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Dr. David Fajgenbaum was hospitalized 5 times when a rare disease attacked his organs. Once, he was given his last rites while surrounded by family. An ex-football player, Dr. Fajgenbaum relates his search for a cure as a Hail Mary pass that paid off — and gave him a chance at overtime in life.

Rare diseases are hardly rare — according to the National Institute of Health (NIH), there are approximately 7,000 rare diseases affecting 25 – 30 million Americans, roughly 1 in 10. Dr. David Fajgenbaum is one of them, currently in remission from Castleman disease — a rare disorder causing an overgrowth of cells in the lymph nodes.



In this episode of Chatter That Matters, Dr. Fajgenbaum discusses why a potential drug may already exist for rare diseases. A doctor, advocate and patient, Dr. Fajgenbaum spent years searching for a cure for Castleman disease, working on the assumption that a drug – developed for other purposes — may already exist to save him.

More than looking for a needle in a haystack, Dr. Fajgenbaum describes his pursuit as potentially “looking through a haystack where there is no needle.” Liked to a Hail Mary pass in football vernacular, Dr. Fajgenbaum’s long shot paid off — he discovered a drug meant to prevent organ transplant rejection ultimately put his disease into remission, where it has remained for more than 8 years.

Dr. Fajgenbaum shares his remarkable story with Tony Chapman, recounting his terrifying hospitalizations and near-death experiences and the strength he pulled from his family — including his mother who died during his first year of college and remains a source of courage and resolve. Today, Dr. Fajgenbum is married to his high school sweetheart and father of 2 young girls, who inspire him every day.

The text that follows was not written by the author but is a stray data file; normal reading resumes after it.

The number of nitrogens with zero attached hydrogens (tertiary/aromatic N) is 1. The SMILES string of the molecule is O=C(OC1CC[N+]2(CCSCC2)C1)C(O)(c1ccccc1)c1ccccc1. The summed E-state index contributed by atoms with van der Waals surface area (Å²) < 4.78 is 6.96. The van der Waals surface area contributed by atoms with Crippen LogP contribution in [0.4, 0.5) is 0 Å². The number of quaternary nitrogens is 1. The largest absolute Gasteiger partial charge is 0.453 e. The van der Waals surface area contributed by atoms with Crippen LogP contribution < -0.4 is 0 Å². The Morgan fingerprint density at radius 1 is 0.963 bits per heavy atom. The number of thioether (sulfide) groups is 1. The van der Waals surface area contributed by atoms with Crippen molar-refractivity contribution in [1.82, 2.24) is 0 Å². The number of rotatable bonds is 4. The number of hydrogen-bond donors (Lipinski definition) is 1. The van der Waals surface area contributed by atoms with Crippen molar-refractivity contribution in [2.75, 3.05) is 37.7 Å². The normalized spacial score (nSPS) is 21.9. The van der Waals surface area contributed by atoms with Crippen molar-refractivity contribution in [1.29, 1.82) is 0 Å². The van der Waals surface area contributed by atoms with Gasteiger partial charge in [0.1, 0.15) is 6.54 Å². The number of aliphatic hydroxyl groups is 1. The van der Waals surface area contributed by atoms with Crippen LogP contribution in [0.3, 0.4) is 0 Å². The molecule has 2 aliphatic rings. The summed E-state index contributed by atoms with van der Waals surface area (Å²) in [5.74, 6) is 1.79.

He describes how he came to form the Castleman Disease Collaborative. Network (CDCN) with the goal of connecting people from around the world — and instead of researchers competing against each other, coming together to explore ideas and figure out solutions. This teamwork, which involves the collaboration of individual experts (not unlike a football team), has been a game-changer in the research and treatment of rare diseases.

Feeling he owes a debt to the universe, Dr. Fajgenbaum feels the only way he can come close to repaying it is to figure out more drugs can be repurposed to save the lives of others. His is a story of hope, creativity, innovation and teamwork — and one you won’t want to miss.

Tony Chapman created the Chatter That Matters podcast to counter the storm of negativity and impossibility with true stories of ordinary people who do extraordinary things. He chats with Olympians, Advocates, Celebrities, Leaders, and people who battled what seemed like insurmountable odds.

In doing, listeners hear life lessons that inspire all of us to do more and to be more, to help us get to where we need, want and deserve to go. RBC is the presenting sponsor.

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